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  Responses to "One Man Against the 1%"
Posted Under: Press
Below is a compilation of responses we have received in regard to Brian's review of "The Great Divide" by Joseph Stiglitz in yesterday's Wall Street Journal which can be found here. These comments have been gathered from both First Trust and WSJ readers, we hope you enjoy them.


Yeah, the last 50 years of prosperity were sooooo awful. The right hasn't had a good run either...burning up a surplus and increasing government size...
-David

Brian, you are on my top 5 list of economists/market gurus. As a past business owner, I believe in capitalism and don't dispute anything you write (I particularly liked the 10 fishermen story....easy for anyone to understand). I'm curious what your thoughts are on having balance between capitalism and caring for those who weren't born with our IQ and business sense. I'd love to see a Westbury 101 on that subject. Over the years I've come to believe that much of my success in life was due to being born with certain talents and ability to learn. Fortunately I didn't have to make my living singing or playing music......I'd be dirt poor without any motivation because I was born with no musical talent and no amount of hard work would get me anywhere close to people born with even minimal musical talent. So, when I read your writings and many other successful business people which seem to have such black and white views, I always wonder if they have ever given any thought to how lucky people like you and I are to be born with brains that allow us to succeed at business and enjoy such a great life. 100% capitalism will definitely provide the fastest economic growth, but is there a balance that provides for those not born as lucky?
-Rick

Brian, good thoughts. I read this in the WSJ. Stiglitz is a very scary guy! He exemplifies the liberal point of view where emotions trump brain power. There is NO understanding of human nature and how it plays into human out comes. If you do not deal with the culture that does not respect family, education, hard work and personal responsibility you cannot make changes. You cannot level the playing field. And the Big Gov. solutions of throwing money at the symptoms (think the 1965 Welfare Act) you then just create unintended consequences with disastrous outcomes!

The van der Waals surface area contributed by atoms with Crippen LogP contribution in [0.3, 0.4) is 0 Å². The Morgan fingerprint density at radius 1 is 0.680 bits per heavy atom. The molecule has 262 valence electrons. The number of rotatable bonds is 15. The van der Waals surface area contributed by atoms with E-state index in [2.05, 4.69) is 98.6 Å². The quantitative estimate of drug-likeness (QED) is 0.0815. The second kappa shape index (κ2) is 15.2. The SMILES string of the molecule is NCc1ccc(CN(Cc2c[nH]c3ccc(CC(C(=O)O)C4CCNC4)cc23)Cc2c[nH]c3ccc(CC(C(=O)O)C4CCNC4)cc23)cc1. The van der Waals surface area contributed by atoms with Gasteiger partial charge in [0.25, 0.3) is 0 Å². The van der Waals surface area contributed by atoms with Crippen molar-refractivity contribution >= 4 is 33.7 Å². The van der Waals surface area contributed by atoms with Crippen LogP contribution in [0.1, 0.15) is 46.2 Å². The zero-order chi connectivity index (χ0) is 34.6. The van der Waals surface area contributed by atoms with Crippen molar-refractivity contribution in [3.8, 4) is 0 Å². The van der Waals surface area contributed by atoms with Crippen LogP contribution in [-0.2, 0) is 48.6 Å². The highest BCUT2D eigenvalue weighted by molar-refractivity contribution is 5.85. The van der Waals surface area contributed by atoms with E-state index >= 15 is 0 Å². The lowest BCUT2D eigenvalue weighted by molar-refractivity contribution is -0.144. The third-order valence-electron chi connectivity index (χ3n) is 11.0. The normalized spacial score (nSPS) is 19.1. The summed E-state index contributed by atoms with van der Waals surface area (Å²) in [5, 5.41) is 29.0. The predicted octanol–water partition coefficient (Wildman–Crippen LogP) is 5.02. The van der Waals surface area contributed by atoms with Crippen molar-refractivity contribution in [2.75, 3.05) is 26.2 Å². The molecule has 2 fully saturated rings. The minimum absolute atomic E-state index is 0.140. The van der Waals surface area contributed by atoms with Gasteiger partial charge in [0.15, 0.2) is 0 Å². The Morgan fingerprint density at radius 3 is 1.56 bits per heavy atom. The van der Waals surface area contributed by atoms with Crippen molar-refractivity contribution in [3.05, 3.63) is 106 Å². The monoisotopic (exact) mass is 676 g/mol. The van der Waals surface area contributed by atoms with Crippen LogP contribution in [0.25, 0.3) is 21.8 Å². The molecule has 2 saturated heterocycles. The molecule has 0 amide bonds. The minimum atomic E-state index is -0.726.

-Thomas

Your review was astonishingly one sided. We are all paid to accept approved political and economic views. You went overboard. You lost credibility.
Semper Fi
-Mike

Love the commentary in general, but please leave the politics out of it. Unless your goal is to be another outlet for Fox News...
-Jason

Sorry, but just don't buy the political rhetoric.
-Ricky

Prof. Stiglitz blames Bush for the financial crisis. But Bush championed changes in Fannie Mae and Freddie Mac that could have made a difference, but those changes were rejected. Prof. Stiglitz places his faith in the very elements of our political economy that have failed time and time again; regulation combined with command and control of the many by the few. Enormously unimpressive and disappointing.
-David

"Conservatives said that our current fiscal path would be bad for the economy; liberals insisted that it would be good."
While I agree with all that Mr. Wesbury says about Stiglitz's inequality dogma, in fairness, conservatives said that the doubling in "prosperity-sharing government spending"...Medicare and Medicaid...would be bad for the economy. It hasn't been.
But Wesbury is right, "Liberals are the like the dog that finally caught the car. Now what will they do?" The coming election will show that the liberals have no second act.
-Michael

You know, I wish there were some way to short-sell bad books... Stiglitz could actually then be a source of wealth generation...
-Ronald
Posted on Friday, April 24, 2015 @ 1:39 PM • Post Link Share: 
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